The IAP Stigma: Why Consumers Are Embarrased By Micro Transactions

IAP psychologist thing

So tell me; why don’t you admit buying IAP?

I was fortunate enough to attend the 3MG: Marketing and Monetisation event on behalf of The App Show yesterday to talk about the ins and outs of mobile marketing and monetisation. In a schedule filled with incredibly interesting talks and opportunities to network, perhaps the most interesting part for me was the afternoon discussion pod where I was lucky enough to chair a micro focus group dedicated to answering the question “Is freemium always the right route for monetisation?”.

In terms of what we found, the answer to the main question proved broadly functional (freemium vs premium depends on what kind of product you’re offering). But, more interestingly, I felt that we collectively unearthed some fascinating insights into the psychology of In App Purchases (IAP) which sheds light on why freemium may have a broadly negative perception from consumers that it doesn’t necessarily deserve.

It only happened because, before turning to the issue at hand, we pondered who had actually made any IAPs within the group as a route into the broader conversation about whether it was “one model to rule them all”. It turned out that in an eight strong, all male cohort, seven people admitted to having made an in app purchase within a freemium title.

So, within a select group of clued up developers and marketers, the vast majority had made a decision to actually purchase something within games such as CSR Racing or Clash of Clans to expand their experience despite their knowledge of the industry and, more importantly, that most had arrived at that decision in a rational way that justified the purchase.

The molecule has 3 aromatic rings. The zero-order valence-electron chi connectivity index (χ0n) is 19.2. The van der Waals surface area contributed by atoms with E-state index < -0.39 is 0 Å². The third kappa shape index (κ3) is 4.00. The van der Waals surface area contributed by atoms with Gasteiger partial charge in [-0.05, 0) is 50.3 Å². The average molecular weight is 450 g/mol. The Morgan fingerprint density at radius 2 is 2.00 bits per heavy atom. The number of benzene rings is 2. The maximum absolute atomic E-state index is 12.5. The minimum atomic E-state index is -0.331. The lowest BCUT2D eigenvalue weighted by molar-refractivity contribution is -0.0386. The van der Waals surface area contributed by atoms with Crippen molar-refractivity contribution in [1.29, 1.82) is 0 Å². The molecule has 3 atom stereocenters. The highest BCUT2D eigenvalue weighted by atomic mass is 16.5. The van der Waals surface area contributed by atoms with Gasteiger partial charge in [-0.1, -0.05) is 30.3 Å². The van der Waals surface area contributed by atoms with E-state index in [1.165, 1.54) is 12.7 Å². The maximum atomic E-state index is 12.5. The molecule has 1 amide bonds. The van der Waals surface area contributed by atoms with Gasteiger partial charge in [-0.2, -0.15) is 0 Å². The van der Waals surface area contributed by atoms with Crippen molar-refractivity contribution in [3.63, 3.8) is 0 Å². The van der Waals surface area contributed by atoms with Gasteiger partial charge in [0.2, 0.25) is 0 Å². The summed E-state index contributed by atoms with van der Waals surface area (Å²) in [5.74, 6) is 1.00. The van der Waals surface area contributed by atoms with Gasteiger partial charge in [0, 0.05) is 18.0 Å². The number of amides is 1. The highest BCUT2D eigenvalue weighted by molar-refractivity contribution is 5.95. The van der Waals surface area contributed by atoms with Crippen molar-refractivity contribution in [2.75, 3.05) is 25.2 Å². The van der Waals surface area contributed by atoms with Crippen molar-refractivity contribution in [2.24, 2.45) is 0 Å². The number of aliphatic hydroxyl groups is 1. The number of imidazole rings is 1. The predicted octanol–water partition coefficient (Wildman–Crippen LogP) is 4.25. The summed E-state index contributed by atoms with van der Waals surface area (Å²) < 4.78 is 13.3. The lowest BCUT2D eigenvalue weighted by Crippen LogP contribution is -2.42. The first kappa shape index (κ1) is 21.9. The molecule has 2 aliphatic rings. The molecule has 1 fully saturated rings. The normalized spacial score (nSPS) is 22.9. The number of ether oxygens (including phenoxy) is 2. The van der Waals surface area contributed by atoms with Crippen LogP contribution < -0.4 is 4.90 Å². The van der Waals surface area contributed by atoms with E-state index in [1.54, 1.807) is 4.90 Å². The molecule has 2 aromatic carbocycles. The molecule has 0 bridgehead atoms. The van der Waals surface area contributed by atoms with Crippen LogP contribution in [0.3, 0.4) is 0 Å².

Such information challenges the assertion of some within the industry that IAP monetisation is simply driven by a compulsion within certain players who aren’t as clued up as they should be. Talking around the table about why people felt they were able to make purchases, it was obvious that a number of people were making a clear value for money analysis before making an IAP to ensure they traded off their outlay with the potential enjoyment on the other side. Rather than splurging in the way that the average whale is supposedly conditioned to, the respondents made it apparent that they had rationally considered things like the price of going to see a movie or reading a book and weighed up the hours of fun they would derive from their purchases in that light.

Therefore, the 100 euros one respondent spent playing League of Legends was good value for money for them, despite the seemingly shocking cost, the hours of enjoyment he had derived out of it had made it worthwhile in comparison to other things; a rational assessment made by a consumer who was well aware of how the freemium model works.

However, despite that rationality, there was also a clear sense around the table that making an IAP was something to be embarrassed about. The reasons for that seemed to be two fold. The first was that the collective experience within the people around the table meant they were all well aware of the horror stories of gullible consumers racking up enormous bills within rapacious titles; something which they associated with the practice of IAPs and which they sought to be distanced from in case they were tarred with the same brush.